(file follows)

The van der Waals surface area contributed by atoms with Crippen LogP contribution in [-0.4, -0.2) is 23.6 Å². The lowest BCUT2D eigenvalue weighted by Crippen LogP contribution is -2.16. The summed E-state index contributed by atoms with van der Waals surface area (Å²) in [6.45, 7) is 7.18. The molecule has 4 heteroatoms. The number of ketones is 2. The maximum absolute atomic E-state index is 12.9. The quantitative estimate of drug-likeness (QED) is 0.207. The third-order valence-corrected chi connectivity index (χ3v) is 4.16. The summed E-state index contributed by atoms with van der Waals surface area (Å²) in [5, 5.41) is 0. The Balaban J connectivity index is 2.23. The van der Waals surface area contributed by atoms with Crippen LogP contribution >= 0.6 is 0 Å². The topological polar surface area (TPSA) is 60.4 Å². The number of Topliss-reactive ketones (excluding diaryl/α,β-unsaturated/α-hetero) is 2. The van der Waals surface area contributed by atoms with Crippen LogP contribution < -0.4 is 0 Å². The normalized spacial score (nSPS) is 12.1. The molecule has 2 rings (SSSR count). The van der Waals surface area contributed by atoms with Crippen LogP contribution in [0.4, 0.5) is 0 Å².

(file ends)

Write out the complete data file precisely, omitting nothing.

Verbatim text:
The van der Waals surface area contributed by atoms with Crippen LogP contribution in [-0.4, -0.2) is 23.6 Å². The lowest BCUT2D eigenvalue weighted by Crippen LogP contribution is -2.16. The summed E-state index contributed by atoms with van der Waals surface area (Å²) in [6.45, 7) is 7.18. The molecule has 4 heteroatoms. The number of ketones is 2. The maximum absolute atomic E-state index is 12.9. The quantitative estimate of drug-likeness (QED) is 0.207. The third-order valence-corrected chi connectivity index (χ3v) is 4.16. The summed E-state index contributed by atoms with van der Waals surface area (Å²) in [5, 5.41) is 0. The Balaban J connectivity index is 2.23. The van der Waals surface area contributed by atoms with Crippen LogP contribution >= 0.6 is 0 Å². The topological polar surface area (TPSA) is 60.4 Å². The number of Topliss-reactive ketones (excluding diaryl/α,β-unsaturated/α-hetero) is 2. The van der Waals surface area contributed by atoms with Crippen LogP contribution < -0.4 is 0 Å². The normalized spacial score (nSPS) is 12.1. The molecule has 2 rings (SSSR count). The van der Waals surface area contributed by atoms with Crippen LogP contribution in [0.4, 0.5) is 0 Å².